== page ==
An internal Hanford memo obtained by the KING 5 Investigators reveals radioactive contamination was found in air samples taken on June 8 on a public highway bordering the site.
Radioactive particles were detected near the Rattlesnake Barricade, where hundreds of Hanford workers come and go to work every day just off Highway 240. The radiation is believed to have originated three miles away at the Plutonium Finishing Plant (PFP), a highly-contaminated structure that is being demolished as part of the overall Hanford cleanup project. On June 8, workers were removing a large portion of a building, and during that work alarms sounded after radioactive particles were detected outside the containment zone.
Sources said the radioactive particles detected near the highway are plutonium and americium – toxic heavy metals left behind after four decades of plutonium production at the former defense nuclear weapons complex.
PFP employees exposed to vapors in separate incident
Also on Tuesday, the KING 5 Investigators learned that six workers from the PFP site were taken to the onsite medical clinic after getting exposed to unknown chemical vapors Tuesday morning. The workers experienced symptoms including headache, sore throat and coughing after another crew unsealed drums containing nuclear waste. The crew members repackaging the aging drums were wearing proper respiratory protecting, according to a source who asked to remain anonymous.
The workers who displayed respiratory symptoms were not wearing the right kind of respirators, the source said. The employer in charge of the demolition project, CH2M Hill, confirmed that the workers had been cleared to “return to work.” The source with firsthand knowledge of the vapor event said after the clearance to return to work, some continued to experience coughing and headache.
Regarding the contamination found near the Rattlesnake Barricade – three miles from the PFP demolition project –authors of an internal memo sent to all Hanford employees said the level of radiation detected was low.
“The result from the high volume air sample taken near the Rattlesnake Barricade indicates contamination at detectable levels. DOH (Washington State Dept. of Health) has stated that the amount detected is below levels that would be of concern for human health,” wrote U.S. Department of Energy officials. The Department of Energy is the overall manager of the Hanford Site.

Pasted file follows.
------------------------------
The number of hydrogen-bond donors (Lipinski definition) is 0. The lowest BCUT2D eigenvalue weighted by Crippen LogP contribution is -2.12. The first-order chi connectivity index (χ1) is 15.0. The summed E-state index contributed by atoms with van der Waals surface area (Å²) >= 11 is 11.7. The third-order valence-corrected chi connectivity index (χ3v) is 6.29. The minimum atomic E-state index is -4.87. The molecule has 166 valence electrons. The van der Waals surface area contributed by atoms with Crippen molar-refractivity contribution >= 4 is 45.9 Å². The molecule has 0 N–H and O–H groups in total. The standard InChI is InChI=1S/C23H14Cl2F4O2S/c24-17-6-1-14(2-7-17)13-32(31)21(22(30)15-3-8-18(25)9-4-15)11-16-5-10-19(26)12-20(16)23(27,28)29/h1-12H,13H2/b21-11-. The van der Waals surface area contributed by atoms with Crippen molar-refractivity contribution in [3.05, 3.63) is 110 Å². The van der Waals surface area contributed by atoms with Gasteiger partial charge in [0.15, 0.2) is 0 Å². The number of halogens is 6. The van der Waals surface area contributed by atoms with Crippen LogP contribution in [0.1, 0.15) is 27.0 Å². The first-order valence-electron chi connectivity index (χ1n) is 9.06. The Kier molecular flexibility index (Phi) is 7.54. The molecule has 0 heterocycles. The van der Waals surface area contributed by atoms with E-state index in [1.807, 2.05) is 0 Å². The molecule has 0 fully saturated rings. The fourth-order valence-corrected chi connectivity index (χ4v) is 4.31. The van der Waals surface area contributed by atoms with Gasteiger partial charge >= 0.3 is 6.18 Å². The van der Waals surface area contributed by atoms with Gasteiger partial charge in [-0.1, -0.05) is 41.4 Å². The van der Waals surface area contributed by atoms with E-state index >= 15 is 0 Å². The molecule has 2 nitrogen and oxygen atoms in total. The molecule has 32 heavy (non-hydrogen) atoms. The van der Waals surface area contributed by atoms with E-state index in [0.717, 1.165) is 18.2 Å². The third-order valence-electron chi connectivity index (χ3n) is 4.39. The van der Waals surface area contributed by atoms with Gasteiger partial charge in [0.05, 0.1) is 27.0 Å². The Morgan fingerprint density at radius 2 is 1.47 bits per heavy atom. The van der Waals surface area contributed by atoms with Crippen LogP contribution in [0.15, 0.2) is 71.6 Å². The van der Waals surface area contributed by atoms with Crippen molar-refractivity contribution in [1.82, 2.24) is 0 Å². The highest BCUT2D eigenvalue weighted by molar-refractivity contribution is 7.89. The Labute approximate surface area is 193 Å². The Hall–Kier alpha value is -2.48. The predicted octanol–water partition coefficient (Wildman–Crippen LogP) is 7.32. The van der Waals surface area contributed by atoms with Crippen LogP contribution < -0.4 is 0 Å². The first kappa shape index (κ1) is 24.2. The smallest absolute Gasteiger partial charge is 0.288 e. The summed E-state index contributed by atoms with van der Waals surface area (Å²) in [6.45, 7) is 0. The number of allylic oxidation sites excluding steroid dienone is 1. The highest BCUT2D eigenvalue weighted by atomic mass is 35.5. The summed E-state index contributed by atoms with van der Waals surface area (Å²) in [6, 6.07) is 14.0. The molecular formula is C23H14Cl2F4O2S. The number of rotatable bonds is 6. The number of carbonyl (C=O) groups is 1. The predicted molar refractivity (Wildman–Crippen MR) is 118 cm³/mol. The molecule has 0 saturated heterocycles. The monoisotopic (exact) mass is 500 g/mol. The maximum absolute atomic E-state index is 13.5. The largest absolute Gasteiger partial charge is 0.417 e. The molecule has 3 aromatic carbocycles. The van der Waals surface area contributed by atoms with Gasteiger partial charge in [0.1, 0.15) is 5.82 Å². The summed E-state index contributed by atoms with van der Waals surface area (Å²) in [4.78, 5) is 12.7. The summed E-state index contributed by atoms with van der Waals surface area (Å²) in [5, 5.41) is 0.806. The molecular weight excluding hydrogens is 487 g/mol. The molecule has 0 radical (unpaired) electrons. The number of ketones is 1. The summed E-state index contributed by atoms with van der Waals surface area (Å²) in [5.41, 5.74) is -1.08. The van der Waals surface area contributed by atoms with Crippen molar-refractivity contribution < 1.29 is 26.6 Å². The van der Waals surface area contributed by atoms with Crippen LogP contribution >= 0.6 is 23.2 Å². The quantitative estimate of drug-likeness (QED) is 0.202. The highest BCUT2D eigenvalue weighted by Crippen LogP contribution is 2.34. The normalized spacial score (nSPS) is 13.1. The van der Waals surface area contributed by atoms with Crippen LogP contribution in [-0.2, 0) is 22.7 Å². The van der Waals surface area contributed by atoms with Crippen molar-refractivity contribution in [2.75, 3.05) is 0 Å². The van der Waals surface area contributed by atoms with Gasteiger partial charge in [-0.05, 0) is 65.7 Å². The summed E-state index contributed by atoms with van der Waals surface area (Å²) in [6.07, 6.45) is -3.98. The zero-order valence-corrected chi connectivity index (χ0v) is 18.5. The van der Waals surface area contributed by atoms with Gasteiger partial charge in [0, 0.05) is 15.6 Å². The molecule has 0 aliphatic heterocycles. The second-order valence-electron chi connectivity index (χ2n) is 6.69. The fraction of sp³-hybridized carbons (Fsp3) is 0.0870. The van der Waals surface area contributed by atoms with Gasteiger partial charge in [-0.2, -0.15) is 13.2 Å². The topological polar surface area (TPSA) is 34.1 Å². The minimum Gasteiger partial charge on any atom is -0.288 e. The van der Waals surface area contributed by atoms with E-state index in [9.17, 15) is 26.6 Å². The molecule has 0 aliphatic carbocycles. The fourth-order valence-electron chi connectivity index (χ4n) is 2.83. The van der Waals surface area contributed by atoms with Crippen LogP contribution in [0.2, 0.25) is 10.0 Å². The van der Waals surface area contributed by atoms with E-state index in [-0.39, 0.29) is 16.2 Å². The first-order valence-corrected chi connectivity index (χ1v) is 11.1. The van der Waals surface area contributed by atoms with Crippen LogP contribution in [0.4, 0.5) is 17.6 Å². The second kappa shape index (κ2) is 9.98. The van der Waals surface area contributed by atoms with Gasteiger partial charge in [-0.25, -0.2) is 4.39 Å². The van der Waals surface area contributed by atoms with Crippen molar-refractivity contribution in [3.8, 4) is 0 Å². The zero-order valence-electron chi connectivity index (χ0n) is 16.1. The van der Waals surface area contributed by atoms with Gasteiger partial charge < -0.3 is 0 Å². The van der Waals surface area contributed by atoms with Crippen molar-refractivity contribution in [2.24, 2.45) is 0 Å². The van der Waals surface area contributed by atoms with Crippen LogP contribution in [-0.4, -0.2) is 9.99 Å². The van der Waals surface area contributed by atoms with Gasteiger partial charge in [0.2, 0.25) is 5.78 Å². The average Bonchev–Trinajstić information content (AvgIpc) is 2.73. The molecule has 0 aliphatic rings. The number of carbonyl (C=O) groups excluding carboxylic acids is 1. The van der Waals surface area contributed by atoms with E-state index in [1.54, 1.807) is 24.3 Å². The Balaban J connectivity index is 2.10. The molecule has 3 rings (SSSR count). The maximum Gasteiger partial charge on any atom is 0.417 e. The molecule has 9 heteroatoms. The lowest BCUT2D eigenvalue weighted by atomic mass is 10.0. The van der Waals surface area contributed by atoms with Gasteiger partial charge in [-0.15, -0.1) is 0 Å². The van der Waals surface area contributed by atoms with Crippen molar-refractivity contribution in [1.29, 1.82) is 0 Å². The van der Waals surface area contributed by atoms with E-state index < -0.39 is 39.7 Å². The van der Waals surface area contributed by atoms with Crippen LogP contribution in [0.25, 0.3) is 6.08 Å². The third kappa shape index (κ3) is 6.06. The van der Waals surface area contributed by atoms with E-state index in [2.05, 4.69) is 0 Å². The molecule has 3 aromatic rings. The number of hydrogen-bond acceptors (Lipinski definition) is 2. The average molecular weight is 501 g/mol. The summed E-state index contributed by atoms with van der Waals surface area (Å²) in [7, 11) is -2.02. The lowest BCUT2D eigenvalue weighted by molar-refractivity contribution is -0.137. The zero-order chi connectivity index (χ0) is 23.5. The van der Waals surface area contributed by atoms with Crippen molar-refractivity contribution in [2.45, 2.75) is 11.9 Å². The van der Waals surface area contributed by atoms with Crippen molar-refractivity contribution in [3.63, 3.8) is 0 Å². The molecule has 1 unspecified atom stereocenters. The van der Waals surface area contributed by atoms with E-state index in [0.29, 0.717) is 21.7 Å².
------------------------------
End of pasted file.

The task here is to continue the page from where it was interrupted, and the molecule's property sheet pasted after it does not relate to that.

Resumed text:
“To put it out there that there are safe levels of plutonium that may have been inhaled is misleading. It makes me wonder, ‘Who are the people at the Department of Health responsible for protecting our health?’ The EPA fact sheet says inhalation of plutonium leads to increased risk of cancer,” said Tom Carpenter, executive director of the advocacy group Hanford Challenge.
"If the continuous air monitors at the security entrance from SR 240, three miles from PFP, detected Plutonium, then the public on SR 240 and workers in areas surrounding PFP were also placed at risk and may have been exposed. All people who were in the area and are concerned should have been offered bioassays (contamination tests)," said Rep. Gerry Pollet (D-Seattle) and executive director of the advocacy group, Heart of America NW.
The Department of Energy said in the memo that they had received the results from DOH on Monday. The air samples were collected on June 8 after the on-site radiation alarms sounded.
Approximately 350 workers were ordered to “take cover” on June 8 after the air monitors alarmed. At the time the Department of Energy and its contractor in charge of the demolition, CH2M Hill, called it a “precautionary take cover.” Officials downplayed the event as not serious with statements including it appeared “workers were not at risk”...“(the alarm went off) in an area where contamination is expected,” and there was “no evidence radioactive particles had been inhaled” by anyone.
Workers outside of the PFP job site were not alerted about the breach of containment of radioactive particles on June 8. Now that air sampling results show contamination was at the Rattlesnake Barricade, which is three miles away from the PFP demolition site, some workers expressed concern for their health.